procedures, evidence-based practice, and ethical issues. Another way to improve my ethical
skills is to have honest open communication with my practicing physicians about the patients’
wants and needs. Lastly, continual education on ethics with books or classes will help me
understand and foster growth and development in applying ethics to my daily life.
Ethical Dilemma
Parents of a newborn child, who is 63 days old, presents to the Pediatric Emergency
Department with a fever. The patient has a history of low-birth weight. The newborn child is
unvaccinated. Parents do not believe in medications or lab work for child.
The selection of this ethical dilemma happens very often in the pediatric emergency
department where I am employed. The competing demands of this dilemma are the up rise of
nontraditional care to children including not vaccinating children and the nonuse of medications.
According to WebMD, Austin, Texas is a hot spot for unvaccinated children (2016). The Texas
Health Department also stated that in some Austin schools up to 45% of kindergarteners have
received no vaccines (2018). There are two ethical dilemmas here with this case. One is the not
vaccinating your child and secondly the seriousness around fevers in infants that can lead to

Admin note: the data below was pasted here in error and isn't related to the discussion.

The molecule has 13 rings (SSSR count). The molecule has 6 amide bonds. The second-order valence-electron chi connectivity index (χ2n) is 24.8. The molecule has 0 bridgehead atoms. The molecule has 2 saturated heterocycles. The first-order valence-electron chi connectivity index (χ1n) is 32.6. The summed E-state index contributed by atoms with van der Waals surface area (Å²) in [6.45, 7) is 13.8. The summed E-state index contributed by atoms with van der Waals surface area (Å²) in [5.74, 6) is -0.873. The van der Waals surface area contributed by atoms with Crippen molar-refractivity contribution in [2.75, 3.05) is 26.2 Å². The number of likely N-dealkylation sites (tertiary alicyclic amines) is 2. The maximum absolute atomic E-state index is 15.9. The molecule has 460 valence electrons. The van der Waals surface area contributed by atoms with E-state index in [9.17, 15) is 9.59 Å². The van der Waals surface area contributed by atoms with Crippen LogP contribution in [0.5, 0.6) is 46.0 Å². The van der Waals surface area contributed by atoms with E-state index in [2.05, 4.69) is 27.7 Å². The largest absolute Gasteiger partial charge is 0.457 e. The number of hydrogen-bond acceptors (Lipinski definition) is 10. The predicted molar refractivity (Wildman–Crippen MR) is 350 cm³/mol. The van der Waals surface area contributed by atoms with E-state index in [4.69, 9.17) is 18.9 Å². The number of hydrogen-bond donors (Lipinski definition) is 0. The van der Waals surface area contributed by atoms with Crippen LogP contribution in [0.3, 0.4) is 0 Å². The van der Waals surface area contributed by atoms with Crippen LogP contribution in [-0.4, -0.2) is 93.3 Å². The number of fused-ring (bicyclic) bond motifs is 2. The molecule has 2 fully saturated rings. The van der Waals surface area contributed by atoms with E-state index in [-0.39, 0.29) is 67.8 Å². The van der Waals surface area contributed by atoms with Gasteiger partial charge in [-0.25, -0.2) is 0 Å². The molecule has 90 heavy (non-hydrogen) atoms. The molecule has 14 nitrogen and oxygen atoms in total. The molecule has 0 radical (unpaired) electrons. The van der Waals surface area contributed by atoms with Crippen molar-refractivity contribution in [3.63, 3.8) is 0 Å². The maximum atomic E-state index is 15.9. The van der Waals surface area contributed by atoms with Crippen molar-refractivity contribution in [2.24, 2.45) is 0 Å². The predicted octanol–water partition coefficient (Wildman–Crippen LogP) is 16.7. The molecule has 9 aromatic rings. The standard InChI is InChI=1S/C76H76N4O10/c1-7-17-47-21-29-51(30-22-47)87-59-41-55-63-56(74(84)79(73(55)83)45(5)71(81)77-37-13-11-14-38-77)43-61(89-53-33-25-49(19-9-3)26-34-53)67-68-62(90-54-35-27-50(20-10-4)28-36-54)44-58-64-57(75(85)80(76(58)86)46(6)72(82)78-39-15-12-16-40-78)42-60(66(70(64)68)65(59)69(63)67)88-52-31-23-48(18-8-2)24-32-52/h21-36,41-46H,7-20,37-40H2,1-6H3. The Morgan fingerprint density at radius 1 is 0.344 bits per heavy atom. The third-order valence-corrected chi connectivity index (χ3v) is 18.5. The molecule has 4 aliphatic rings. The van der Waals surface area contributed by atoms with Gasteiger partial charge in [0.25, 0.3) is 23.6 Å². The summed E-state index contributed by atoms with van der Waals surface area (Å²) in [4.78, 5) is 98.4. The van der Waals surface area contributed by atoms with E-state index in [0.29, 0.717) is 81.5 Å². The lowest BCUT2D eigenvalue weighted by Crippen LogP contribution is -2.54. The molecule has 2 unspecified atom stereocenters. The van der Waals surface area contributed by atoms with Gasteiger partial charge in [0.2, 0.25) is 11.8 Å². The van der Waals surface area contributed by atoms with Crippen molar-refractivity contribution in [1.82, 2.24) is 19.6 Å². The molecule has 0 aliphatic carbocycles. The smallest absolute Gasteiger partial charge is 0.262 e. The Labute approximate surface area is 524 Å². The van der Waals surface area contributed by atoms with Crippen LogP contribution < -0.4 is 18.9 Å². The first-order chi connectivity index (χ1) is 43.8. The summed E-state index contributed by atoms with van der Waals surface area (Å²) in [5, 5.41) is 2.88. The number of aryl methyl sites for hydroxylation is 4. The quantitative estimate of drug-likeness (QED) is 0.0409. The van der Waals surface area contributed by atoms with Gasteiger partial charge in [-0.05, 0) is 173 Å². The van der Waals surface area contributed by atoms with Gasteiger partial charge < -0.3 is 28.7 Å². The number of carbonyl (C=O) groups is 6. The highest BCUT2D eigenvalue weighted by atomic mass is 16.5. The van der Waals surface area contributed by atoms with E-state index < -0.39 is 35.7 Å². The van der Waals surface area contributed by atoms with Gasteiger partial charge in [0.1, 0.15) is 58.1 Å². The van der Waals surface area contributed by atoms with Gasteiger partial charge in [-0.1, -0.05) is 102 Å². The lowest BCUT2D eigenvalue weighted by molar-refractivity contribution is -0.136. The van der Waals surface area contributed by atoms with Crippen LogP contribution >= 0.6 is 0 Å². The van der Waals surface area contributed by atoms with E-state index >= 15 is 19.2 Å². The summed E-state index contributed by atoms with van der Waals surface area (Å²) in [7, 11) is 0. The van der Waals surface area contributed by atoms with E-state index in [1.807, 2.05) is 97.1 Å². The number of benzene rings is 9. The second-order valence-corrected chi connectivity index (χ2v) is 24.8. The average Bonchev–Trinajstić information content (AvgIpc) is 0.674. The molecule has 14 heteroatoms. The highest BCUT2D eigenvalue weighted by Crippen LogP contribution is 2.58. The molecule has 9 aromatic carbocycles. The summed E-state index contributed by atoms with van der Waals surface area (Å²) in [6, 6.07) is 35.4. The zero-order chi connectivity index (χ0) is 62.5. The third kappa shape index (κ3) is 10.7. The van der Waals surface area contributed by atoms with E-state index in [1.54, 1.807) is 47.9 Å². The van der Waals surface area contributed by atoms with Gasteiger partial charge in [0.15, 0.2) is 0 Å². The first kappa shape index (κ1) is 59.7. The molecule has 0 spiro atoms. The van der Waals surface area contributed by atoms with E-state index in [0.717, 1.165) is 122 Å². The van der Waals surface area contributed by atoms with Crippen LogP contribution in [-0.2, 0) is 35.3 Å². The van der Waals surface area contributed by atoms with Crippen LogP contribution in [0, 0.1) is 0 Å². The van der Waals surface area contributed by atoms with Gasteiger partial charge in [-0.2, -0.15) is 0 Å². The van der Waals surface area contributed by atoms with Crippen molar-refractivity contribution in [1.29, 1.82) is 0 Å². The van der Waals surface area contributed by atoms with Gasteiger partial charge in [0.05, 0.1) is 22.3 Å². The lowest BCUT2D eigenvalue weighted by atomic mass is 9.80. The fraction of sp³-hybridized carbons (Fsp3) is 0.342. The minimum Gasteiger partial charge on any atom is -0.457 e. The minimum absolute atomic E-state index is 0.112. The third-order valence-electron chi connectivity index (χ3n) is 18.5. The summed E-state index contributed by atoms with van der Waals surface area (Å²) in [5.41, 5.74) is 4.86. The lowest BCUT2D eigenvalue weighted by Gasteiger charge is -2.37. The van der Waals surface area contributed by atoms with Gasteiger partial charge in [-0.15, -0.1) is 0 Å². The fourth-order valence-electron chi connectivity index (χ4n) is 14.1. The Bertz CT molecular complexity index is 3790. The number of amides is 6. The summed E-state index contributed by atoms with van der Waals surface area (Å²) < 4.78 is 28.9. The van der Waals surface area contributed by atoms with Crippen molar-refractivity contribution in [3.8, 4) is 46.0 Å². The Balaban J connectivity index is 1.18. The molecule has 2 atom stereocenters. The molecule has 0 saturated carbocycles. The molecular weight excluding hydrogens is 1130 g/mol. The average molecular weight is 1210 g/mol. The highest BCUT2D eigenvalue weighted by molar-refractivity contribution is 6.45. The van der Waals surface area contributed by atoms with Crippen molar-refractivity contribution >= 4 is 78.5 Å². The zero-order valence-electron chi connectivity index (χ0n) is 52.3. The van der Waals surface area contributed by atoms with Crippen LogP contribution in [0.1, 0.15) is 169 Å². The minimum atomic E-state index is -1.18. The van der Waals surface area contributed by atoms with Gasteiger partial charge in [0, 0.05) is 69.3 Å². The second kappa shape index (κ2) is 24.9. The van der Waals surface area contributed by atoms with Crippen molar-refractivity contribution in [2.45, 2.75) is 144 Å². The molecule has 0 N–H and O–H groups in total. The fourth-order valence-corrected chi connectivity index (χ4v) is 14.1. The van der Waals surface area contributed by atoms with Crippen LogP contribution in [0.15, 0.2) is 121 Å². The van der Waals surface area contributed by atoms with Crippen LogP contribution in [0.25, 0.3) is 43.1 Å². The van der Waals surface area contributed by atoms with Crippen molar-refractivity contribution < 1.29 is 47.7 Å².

sepsis or death.
Febrile illnesses are very serious in children under the age of three years old but
especially if they are under the age of three months old (American Academy of Family
Physician, 2013). Febrile illness in young infants who have risk factors (low-birth weight and
unvaccinated) have increased risk for developing early on-set sepsis. Applying the Stetler model,
I have consolidated many resources including Children’s Mercy, AAFP, and Academy of
Pediatrics to provide an evidence-based guideline for patients under the age of three months with
risk factors. The recommendation included a full sepsis work-up. The full sepsis evaluation
includes: blood work (complete metabolic panel, complete blood count, and blood culture),
urine, lumbar puncture, and options for respiratory or gastrointestinal panel if indicated by